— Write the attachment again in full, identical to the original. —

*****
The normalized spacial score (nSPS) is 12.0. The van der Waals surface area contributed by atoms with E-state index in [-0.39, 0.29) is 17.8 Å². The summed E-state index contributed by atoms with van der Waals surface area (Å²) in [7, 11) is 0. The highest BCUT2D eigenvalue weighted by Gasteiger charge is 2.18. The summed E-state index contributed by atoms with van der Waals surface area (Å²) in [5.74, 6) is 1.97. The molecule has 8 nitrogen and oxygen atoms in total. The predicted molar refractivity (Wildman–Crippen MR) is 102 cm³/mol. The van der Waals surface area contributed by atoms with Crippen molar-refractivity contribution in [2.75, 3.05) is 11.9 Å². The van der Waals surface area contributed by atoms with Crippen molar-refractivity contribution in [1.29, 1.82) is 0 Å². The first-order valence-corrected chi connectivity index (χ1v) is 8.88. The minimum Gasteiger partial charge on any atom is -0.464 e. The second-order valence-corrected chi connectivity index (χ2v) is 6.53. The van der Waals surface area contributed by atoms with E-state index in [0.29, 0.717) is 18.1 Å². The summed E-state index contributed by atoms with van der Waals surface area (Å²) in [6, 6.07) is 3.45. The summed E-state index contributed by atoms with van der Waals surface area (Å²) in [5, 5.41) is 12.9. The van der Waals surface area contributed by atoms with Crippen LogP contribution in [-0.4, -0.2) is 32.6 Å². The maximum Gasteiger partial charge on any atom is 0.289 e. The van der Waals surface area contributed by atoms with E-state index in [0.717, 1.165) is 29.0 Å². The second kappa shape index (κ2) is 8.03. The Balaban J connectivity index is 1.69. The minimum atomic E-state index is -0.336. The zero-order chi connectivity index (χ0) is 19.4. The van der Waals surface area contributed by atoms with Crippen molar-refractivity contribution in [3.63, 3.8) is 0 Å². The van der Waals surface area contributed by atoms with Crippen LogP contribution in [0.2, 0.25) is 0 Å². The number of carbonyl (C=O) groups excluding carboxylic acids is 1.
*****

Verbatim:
The normalized spacial score (nSPS) is 12.0. The van der Waals surface area contributed by atoms with E-state index in [-0.39, 0.29) is 17.8 Å². The summed E-state index contributed by atoms with van der Waals surface area (Å²) in [7, 11) is 0. The highest BCUT2D eigenvalue weighted by Gasteiger charge is 2.18. The summed E-state index contributed by atoms with van der Waals surface area (Å²) in [5.74, 6) is 1.97. The molecule has 8 nitrogen and oxygen atoms in total. The predicted molar refractivity (Wildman–Crippen MR) is 102 cm³/mol. The van der Waals surface area contributed by atoms with Crippen molar-refractivity contribution in [2.75, 3.05) is 11.9 Å². The van der Waals surface area contributed by atoms with Crippen molar-refractivity contribution in [1.29, 1.82) is 0 Å². The first-order valence-corrected chi connectivity index (χ1v) is 8.88. The minimum Gasteiger partial charge on any atom is -0.464 e. The second-order valence-corrected chi connectivity index (χ2v) is 6.53. The van der Waals surface area contributed by atoms with E-state index in [0.29, 0.717) is 18.1 Å². The summed E-state index contributed by atoms with van der Waals surface area (Å²) in [6, 6.07) is 3.45. The summed E-state index contributed by atoms with van der Waals surface area (Å²) in [5, 5.41) is 12.9. The van der Waals surface area contributed by atoms with Crippen LogP contribution in [-0.4, -0.2) is 32.6 Å². The maximum Gasteiger partial charge on any atom is 0.289 e. The van der Waals surface area contributed by atoms with E-state index in [0.717, 1.165) is 29.0 Å². The second kappa shape index (κ2) is 8.03. The Balaban J connectivity index is 1.69. The minimum atomic E-state index is -0.336. The zero-order chi connectivity index (χ0) is 19.4. The van der Waals surface area contributed by atoms with Crippen molar-refractivity contribution in [3.63, 3.8) is 0 Å². The van der Waals surface area contributed by atoms with Crippen LogP contribution in [0.2, 0.25) is 0 Å². The number of carbonyl (C=O) groups excluding carboxylic acids is 1.